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While dusting my PC, I got a bit stupid and tried to pull out the heatsink (with the latches removed) to dust it properly. However, I ended up with the CPU being attached to the heatsink -- apparently the thermal paste became very hard; no damage was done as apparently the AM3 sockets don't have a true lock mechanism.

I wanted to know if it's safe to put the CPU+heatsink back into the cpu socket without damaging the pins, while the socket lock is still on?

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up vote 2 down vote accepted

I had the exactly same problem two weeks ago when changing the heatsink of an AM2 CPU. It was "glued" quite well, and I spent an hour trying to detach it.

Not sure about AM3, but I think it has a lock mechanism too. An AM2 has one, but not too good to maintain the CPU when removing a well-glued heatsink.

Removal of a locked CPU is easy: you probably cannot break anything, except probably the link between the CPU base and the motherboard. Putting a CPU on a locked base, on the other hand, is not as safe and easy to do. You may end up with damaged pins on the edges if you force it too much (and if it is similar to AM2, you cannot unlock the base and put the CPU with heatsink on it, so the only way is to force it).

So I strongly recommend detaching the CPU first from the heatsink. The problem is that:

  • You may not force too much if you do not want to damage the CPU (even it's quite difficult).
  • You must not force the pins when detaching the CPU. Damaging the pins is much easier.
  • You may not use water, heat or other things trying to detach your CPU, since those can damage the CPU itself.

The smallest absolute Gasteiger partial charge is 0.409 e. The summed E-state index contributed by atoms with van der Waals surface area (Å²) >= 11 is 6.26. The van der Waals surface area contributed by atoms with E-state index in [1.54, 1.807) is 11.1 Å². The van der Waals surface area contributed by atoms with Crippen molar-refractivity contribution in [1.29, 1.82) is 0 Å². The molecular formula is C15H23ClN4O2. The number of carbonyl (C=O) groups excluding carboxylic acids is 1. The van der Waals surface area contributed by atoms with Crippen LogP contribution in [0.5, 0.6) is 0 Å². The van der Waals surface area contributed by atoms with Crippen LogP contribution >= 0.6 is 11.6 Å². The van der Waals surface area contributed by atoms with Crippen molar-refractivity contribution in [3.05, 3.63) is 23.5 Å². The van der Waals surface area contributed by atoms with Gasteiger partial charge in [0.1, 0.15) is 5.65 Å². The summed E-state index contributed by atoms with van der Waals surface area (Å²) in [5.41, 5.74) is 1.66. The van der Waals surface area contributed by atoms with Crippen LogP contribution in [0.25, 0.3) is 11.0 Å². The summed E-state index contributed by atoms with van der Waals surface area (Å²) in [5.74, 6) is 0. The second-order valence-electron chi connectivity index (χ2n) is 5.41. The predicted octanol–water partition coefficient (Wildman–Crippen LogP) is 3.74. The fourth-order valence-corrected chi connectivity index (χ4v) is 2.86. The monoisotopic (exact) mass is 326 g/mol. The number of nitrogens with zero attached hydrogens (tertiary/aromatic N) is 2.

• Using a knife will be an extremely bad idea. By the way, if you damage the surface, the heat will not evacuate well.

To detach the CPU from the heatsink, try to push it to the side, parallel to the surface of the CPU, rotating from time to time. That's what I've done.

What to add? Ah, yes: good luck!

Note: this happens because you (and I) put too much thermal paste. Try putting just a few drops the next time, it's quite enough.

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+1 for the method. Helped me a few times I was cleaning heatsinks in some company. – AndrejaKo Jul 24 '10 at 17:10
@AndrejaKo: did you use other methods? Which one? Does alcohol or acetone help to dissolve the thermal paste? – MainMa Jul 24 '10 at 17:16
I never used acetone, so I don't know. I used 70% ethanol solution (that's the standard alcohol in my country) and I also used ArctiClean. I usually start by putting the cooler with CPU on it on a work surface. Then I pour some ArctiClean 1 or ethanol around the processor. After that I wait for about a minute. The I slowly start moving the CPU first by rotating it a bit then by pushing it to the side. I repeat last two steps until it detaches. I also use the eyeball method to guestimate when to add alcohol or ArctiClean 1. – AndrejaKo Jul 24 '10 at 19:45
After the CPU is detached, I clean the heatspreader and heatsink with alcohol or ArctiClean 1. If I'm using ArctiClean when I finish removing visible parts of thermal paste I spend some time cleaning the heatsink and CPU with ArctiClean 2. It can remove some more thermal paste and should supposedly prevent corrosion of copper and blah blah blah (there's good propaganda material on product's site, if you're interested). If I'm using alcohol, I usually skip this step because it's too difficult for me to clean the smallest remains of thermal paste with ethanol. – AndrejaKo Jul 24 '10 at 19:51
I wasn't the one who assembled it actually, but really, thanks for the reply :D – Leafy Jul 25 '10 at 14:26

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